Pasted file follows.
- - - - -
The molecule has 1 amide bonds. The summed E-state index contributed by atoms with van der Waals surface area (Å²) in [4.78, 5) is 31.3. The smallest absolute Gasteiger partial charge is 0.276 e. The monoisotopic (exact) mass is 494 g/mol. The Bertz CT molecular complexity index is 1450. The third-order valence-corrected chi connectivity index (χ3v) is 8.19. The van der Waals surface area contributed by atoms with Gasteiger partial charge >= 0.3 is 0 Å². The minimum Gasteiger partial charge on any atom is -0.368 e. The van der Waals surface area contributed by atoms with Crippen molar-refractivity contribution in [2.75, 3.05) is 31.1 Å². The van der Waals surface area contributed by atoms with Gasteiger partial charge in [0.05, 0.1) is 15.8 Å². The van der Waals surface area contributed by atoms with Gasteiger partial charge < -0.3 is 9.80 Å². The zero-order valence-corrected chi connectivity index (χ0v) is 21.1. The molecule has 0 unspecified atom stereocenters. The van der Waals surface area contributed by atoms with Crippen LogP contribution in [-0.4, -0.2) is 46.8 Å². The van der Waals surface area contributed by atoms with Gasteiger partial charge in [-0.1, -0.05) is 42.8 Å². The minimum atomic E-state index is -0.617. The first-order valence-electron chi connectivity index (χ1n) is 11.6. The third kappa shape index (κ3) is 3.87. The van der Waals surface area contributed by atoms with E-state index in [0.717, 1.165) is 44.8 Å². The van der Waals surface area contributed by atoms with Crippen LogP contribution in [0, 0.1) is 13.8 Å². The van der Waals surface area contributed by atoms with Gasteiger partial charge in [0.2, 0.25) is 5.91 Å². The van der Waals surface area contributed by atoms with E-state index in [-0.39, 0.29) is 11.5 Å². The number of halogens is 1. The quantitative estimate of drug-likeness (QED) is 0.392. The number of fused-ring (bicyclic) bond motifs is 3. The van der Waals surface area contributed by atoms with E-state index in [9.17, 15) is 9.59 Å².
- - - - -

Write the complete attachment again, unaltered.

The molecule has 1 amide bonds. The summed E-state index contributed by atoms with van der Waals surface area (Å²) in [4.78, 5) is 31.3. The smallest absolute Gasteiger partial charge is 0.276 e. The monoisotopic (exact) mass is 494 g/mol. The Bertz CT molecular complexity index is 1450. The third-order valence-corrected chi connectivity index (χ3v) is 8.19. The van der Waals surface area contributed by atoms with Gasteiger partial charge >= 0.3 is 0 Å². The minimum Gasteiger partial charge on any atom is -0.368 e. The van der Waals surface area contributed by atoms with Crippen molar-refractivity contribution in [2.75, 3.05) is 31.1 Å². The van der Waals surface area contributed by atoms with Gasteiger partial charge in [0.05, 0.1) is 15.8 Å². The van der Waals surface area contributed by atoms with Gasteiger partial charge < -0.3 is 9.80 Å². The zero-order valence-corrected chi connectivity index (χ0v) is 21.1. The molecule has 0 unspecified atom stereocenters. The van der Waals surface area contributed by atoms with Crippen LogP contribution in [-0.4, -0.2) is 46.8 Å². The van der Waals surface area contributed by atoms with Gasteiger partial charge in [-0.1, -0.05) is 42.8 Å². The minimum atomic E-state index is -0.617. The first-order valence-electron chi connectivity index (χ1n) is 11.6. The third kappa shape index (κ3) is 3.87. The van der Waals surface area contributed by atoms with E-state index in [0.717, 1.165) is 44.8 Å². The van der Waals surface area contributed by atoms with Crippen LogP contribution in [0, 0.1) is 13.8 Å². The van der Waals surface area contributed by atoms with Gasteiger partial charge in [0.2, 0.25) is 5.91 Å². The van der Waals surface area contributed by atoms with E-state index in [-0.39, 0.29) is 11.5 Å². The number of halogens is 1. The quantitative estimate of drug-likeness (QED) is 0.392. The number of fused-ring (bicyclic) bond motifs is 3. The van der Waals surface area contributed by atoms with E-state index in [9.17, 15) is 9.59 Å².